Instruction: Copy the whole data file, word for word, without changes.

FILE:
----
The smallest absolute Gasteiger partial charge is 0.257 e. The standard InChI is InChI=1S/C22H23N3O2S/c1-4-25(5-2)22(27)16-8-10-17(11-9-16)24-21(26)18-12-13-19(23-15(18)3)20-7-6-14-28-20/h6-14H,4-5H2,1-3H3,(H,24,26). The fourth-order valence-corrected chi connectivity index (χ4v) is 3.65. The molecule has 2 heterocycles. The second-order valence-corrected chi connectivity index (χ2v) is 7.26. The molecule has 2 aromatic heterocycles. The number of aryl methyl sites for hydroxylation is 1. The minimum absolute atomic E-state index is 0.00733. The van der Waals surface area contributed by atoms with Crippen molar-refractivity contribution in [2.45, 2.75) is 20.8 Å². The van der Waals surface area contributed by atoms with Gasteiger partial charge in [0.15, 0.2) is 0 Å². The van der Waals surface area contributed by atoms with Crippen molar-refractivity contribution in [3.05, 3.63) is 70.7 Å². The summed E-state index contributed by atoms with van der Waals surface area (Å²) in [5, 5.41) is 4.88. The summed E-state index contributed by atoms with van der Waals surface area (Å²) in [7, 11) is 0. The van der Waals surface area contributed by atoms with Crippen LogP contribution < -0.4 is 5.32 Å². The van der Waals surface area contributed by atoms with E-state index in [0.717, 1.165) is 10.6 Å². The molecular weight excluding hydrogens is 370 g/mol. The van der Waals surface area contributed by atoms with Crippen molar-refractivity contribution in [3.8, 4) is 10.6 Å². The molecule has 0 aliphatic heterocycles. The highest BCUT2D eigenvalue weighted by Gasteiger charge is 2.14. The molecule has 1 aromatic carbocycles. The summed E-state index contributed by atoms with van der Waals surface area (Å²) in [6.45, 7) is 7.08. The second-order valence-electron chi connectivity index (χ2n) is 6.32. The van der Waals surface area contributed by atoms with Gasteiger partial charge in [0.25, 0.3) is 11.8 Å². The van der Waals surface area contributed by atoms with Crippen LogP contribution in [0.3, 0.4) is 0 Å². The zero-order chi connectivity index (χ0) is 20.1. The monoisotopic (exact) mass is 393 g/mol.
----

The smallest absolute Gasteiger partial charge is 0.257 e. The standard InChI is InChI=1S/C22H23N3O2S/c1-4-25(5-2)22(27)16-8-10-17(11-9-16)24-21(26)18-12-13-19(23-15(18)3)20-7-6-14-28-20/h6-14H,4-5H2,1-3H3,(H,24,26). The fourth-order valence-corrected chi connectivity index (χ4v) is 3.65. The molecule has 2 heterocycles. The second-order valence-corrected chi connectivity index (χ2v) is 7.26. The molecule has 2 aromatic heterocycles. The number of aryl methyl sites for hydroxylation is 1. The minimum absolute atomic E-state index is 0.00733. The van der Waals surface area contributed by atoms with Crippen molar-refractivity contribution in [2.45, 2.75) is 20.8 Å². The van der Waals surface area contributed by atoms with Gasteiger partial charge in [0.15, 0.2) is 0 Å². The van der Waals surface area contributed by atoms with Crippen molar-refractivity contribution in [3.05, 3.63) is 70.7 Å². The summed E-state index contributed by atoms with van der Waals surface area (Å²) in [5, 5.41) is 4.88. The summed E-state index contributed by atoms with van der Waals surface area (Å²) in [7, 11) is 0. The van der Waals surface area contributed by atoms with Crippen LogP contribution < -0.4 is 5.32 Å². The van der Waals surface area contributed by atoms with E-state index in [0.717, 1.165) is 10.6 Å². The molecular weight excluding hydrogens is 370 g/mol. The van der Waals surface area contributed by atoms with Crippen molar-refractivity contribution in [3.8, 4) is 10.6 Å². The molecule has 0 aliphatic heterocycles. The highest BCUT2D eigenvalue weighted by Gasteiger charge is 2.14. The molecule has 1 aromatic carbocycles. The summed E-state index contributed by atoms with van der Waals surface area (Å²) in [6.45, 7) is 7.08. The second-order valence-electron chi connectivity index (χ2n) is 6.32. The van der Waals surface area contributed by atoms with Gasteiger partial charge in [0.25, 0.3) is 11.8 Å². The van der Waals surface area contributed by atoms with Crippen LogP contribution in [0.3, 0.4) is 0 Å². The zero-order chi connectivity index (χ0) is 20.1. The monoisotopic (exact) mass is 393 g/mol.